|Title:||Detection and Prevention: Working in Partnership to Tackle Metal Theft and Other Environmental Crime|
|Date:||Wednesday 25th April 2012|
|Time:||10.15am – 4:30pm|
|Venue:||Broadway House, Westminster|
Register your place
|Tony Glover, Head of Public Affairs, Energy Network Association|
|Graham Jones MP, Sponsor Private Members' Bill to Tackle Metal Theft|
|Lord Henley, Minister of State for Crime Prevention and Anti-Social Behaviour Reduction, Home Office|
|David Ransom, Project Director, Pol-PRIMETT|
According to the Energy Networks Association, there were an estimated 100 reports of metal theft each month in 2009. Today, just two years later, there are now approximately 700 thefts per month and astonishingly 900 in March 2011 alone. It is estimated that metal theft cost the UK a staggering £777m in 2010. The ongoing turbulent economic climate and relentless rise in precious metal commodity prices (especially copper) has clearly contributed to the temptation to accumulate quick and easy cash by taking part in metal theft related crimes. Disturbingly, it is believed that organised crime networks are behind a significant proportion of these metal theft incidences.
Whilst the harm and cost of dealing with general environmental crime such as fly-tipping has been long acknowledged, the impact of metal theft incidents can be far more serious. Metal theft leaves a trail of victims ranging from utilities/communications providers and the rail network to local communities, including the harsh reality that perpetrators are frequently suffering serious physical injuries and in some extreme cases, fatalities.
Seeking to address the rise in metal theft, the Government has been coordinating its efforts with criminal justice forces, local authorities and other key agencies, recently creating the Association of Chief Police Officers’ Metal Theft Working Group. Although certain preventative steps have been taken, the Government recognises there is still much to be done if we are to effectively reverse the current trend in metal theft as well as tackle other environmental crimes such as fly-tipping and the proliferation of illegal waste sites and vehicle breaking sites.
This timely symposium provides an invaluable platform for local authorities, environment policymakers, central and local government and other stakeholders to assess the national response to confront metal theft and other environmental crimes. The symposium will assess the Government’s plans to strengthen legislation, establish closer partnership working between key local and national agencies and lead the debate on developing new solutions to tackle the rise in metal thefts and other environmental crimes.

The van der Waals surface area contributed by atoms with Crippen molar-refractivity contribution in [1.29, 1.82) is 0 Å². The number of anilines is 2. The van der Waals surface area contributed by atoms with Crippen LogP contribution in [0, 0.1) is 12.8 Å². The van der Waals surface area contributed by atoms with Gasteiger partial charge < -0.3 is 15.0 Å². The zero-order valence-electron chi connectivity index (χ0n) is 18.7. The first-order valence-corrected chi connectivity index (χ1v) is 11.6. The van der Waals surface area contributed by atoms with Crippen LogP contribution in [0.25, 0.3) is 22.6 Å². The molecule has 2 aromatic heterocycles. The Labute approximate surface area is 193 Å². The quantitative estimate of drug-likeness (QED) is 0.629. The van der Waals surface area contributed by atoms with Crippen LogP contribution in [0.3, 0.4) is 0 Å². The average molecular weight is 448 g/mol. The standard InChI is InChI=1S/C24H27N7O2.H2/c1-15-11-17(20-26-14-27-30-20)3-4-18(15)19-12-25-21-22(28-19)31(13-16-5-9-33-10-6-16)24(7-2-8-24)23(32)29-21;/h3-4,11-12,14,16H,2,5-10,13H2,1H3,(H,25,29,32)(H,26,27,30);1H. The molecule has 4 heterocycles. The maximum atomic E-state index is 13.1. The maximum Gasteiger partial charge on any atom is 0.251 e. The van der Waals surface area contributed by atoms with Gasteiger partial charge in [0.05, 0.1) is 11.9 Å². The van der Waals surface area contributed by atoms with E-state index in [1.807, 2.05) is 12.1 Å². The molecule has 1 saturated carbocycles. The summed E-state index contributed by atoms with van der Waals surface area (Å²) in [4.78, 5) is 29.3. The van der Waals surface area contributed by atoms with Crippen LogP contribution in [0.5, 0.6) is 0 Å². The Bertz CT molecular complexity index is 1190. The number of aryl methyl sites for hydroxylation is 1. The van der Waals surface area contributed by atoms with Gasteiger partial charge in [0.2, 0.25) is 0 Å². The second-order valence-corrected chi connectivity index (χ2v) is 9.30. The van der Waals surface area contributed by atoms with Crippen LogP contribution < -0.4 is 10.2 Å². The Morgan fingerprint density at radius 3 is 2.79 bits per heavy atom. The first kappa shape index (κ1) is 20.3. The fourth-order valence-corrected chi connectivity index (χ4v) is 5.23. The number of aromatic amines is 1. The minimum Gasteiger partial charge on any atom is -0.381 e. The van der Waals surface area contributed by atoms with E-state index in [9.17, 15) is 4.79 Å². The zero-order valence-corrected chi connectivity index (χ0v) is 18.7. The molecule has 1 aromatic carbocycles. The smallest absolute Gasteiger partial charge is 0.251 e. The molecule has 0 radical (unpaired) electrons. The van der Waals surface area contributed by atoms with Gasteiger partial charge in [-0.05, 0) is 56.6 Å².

|09:30||Registration and Morning Refreshments|
|10:15||Chair’s Welcome and Introduction|
Panel Session One:
The Rising Tide of Metal Theft – Constructing the National Response
|11:15||Morning Coffee Break|
|11:30||Open Floor Discussion and Debate with Panel One|
Panel Session Two:
Sharing Best Practice and Exploring Local Solutions in Tackling Metal Theft, Fly-tipping and Other Environmental Crime
|14:15||Afternoon Coffee Break|
|14:30||Open Floor Discussion and Debate with Panel Two|
|15:30||Chair’s Summary and Closing Comments|
“The government fully recognises the serious consequences of metal theft. This is not a victimless crime … we can assume that the incidence of metal theft will continue to rise unless action is taken, which is what we are determined to do.”
— Minister of State, Department of Energy and Climate Change, September 2011
“I have been astonished by the costs incurred and damage that metal theft is causing to businesses, services and local communities across England and Wales. The government takes this issue extremely seriously which is why we commissioned the multi-agency ACPO Metal Theft working group to deliver a plan to tackle the problem … Good progress is being made on a range of actions from this plan including looking at how we can develop metal alternatives and more coordinated law enforcement approaches, as well as exploring possible options for a cashless system for scrap metal dealers. Nevertheless, we are keen to do more and discussions are underway with a number of government departments to identify further options.”
— Minister for Crime Prevention and Anti-social Behaviour Reduction, June 2011